Monday, July 06, 2015

Naming the Varieties of Carsharing

Readers of my blog and Twitter feed (@carsharing_us) know that I'm a bit obsessed with using the correct names for various types of mobility services.  This is my attempt to sort things out:

First, there's the distinction between car rental and carsharing:
  • Car rental - centralized locations; usually daily rental; but there have been examples of half-day and even hourly car rental; usually requires completing a new rental contract for each trip, fuel and insurance (beyond mandated minimums) not included in the rates;
  • Carsharing ("car club" in the UK) - distributed locations, close to users home and work; electronic system allows unattended access to the vehicle; gasoline and full coverage (not minimum) insurance is included in per hour or per minute rates.
However, the distinction between these two is increasing getting blurred as car rental companies install carsharing technology in vehicles to enable unattended car rental.  Some Round Trip carsharing services, such as Enterprise Carshare, do not provide full insurance coverage and some Peer to Peer services do not include fuel but require the user to fill up the tank no matter how little the vehicle was use (not very convenient).

Then there are all the variety of carsharing.  Right now, here's my preferred naming for various types of carsharing:
  • Round trip carsharing— "classic" carsharing, must have a reservation with beginning and end time; vehicle must be returned to its home station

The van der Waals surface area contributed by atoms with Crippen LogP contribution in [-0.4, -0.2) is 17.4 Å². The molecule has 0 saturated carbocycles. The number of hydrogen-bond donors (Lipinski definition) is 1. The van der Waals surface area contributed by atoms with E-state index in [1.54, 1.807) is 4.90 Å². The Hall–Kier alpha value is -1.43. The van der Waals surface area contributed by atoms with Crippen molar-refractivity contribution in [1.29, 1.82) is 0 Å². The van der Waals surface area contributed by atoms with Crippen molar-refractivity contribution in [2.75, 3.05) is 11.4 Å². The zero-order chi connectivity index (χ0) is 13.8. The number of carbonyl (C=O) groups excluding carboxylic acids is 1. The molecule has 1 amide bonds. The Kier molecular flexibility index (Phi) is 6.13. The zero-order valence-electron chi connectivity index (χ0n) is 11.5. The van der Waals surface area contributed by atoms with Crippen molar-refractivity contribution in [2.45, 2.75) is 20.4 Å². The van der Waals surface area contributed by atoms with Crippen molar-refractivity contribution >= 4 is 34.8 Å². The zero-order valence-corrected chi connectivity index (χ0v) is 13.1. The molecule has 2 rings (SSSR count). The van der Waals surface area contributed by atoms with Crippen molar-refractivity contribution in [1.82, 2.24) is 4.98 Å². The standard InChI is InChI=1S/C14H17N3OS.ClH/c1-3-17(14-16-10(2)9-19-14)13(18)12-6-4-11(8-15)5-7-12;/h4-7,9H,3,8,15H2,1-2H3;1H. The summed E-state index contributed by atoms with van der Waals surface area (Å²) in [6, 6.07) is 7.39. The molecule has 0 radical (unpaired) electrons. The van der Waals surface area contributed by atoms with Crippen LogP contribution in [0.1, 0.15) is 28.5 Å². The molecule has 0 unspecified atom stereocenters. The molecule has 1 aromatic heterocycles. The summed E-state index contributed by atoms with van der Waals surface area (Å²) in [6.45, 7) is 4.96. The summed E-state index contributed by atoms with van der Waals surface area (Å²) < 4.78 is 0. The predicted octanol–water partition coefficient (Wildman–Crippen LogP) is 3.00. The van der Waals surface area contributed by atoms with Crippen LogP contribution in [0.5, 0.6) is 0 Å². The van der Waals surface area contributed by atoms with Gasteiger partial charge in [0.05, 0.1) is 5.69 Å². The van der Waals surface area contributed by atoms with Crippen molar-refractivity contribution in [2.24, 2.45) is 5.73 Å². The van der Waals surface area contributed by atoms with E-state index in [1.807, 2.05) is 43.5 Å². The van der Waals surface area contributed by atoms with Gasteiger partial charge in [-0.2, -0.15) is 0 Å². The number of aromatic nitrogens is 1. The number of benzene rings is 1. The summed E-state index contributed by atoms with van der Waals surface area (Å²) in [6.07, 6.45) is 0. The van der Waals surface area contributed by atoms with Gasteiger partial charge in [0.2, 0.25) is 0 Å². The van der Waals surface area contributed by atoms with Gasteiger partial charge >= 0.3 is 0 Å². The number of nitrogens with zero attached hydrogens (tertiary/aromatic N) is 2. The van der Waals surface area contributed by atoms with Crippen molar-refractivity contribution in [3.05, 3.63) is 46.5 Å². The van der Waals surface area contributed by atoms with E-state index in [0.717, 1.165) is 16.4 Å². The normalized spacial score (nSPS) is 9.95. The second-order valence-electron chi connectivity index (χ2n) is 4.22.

• Peer to Peer (P2P) - a variation of Round Trip carsharing, the primary difference being that private individuals own the fleet;
    • Fractional ownership - several people go in together and buy a vehicle and share the use of it; examples: Audi Unité in Sweden and Germany or GoMore Leasing in Denmark;
    • Informal - such as neighbors buying a pick up truck together; usually a variation of Fractional Ownership but may be as simple as repeated borrowing of your parents' or neighbors' vehicle; usually no technology is involved;
    • Business or company carsharing - company or government fleets with carsharing technology (telematics and online scheduling) to improve fleet utilization and cost effectiveness.
  • Flexible carsharing (my current preferred term) — one way/on demand services like Car2Go or Autolib'; these may be either: 
    • Free floating - cars park on the street in any legal parking space,  like most Car2Go cities or Enjoy in Italy; or
    • Station-based - cars can only park in designated garages, parking lots or at electric vehicle charging stations (Autolib' & Bolloré BlueIndy).*
This chart, from Julian Espiritu does a nice job of laying out a continuum of round trip car sharing options - from rental car to P2P carsharing.

You may ask, why is this important?  For the simple reason that governments are forming partnerships, and sometimes providing incentives for carsharing, sometimes on the basis of little or no information about what the public policy benefits of carsharing really are.  In other cases, claims have been made, by companies who know better, of benefits that either haven't actually been demonstrated or are based on information that applies to a different type of carsharing.

*note that Car2Go in Toronto does not offer floating parking on street but all trips must be ended in authorized parking garages - more than 300 within the Home area. station-based.  And in San Diego, and Amsterdam, even though the Car2Go fleet is 100% electric the vehicles do not have to be returned to charging stations, but the provides users as incentive if they do.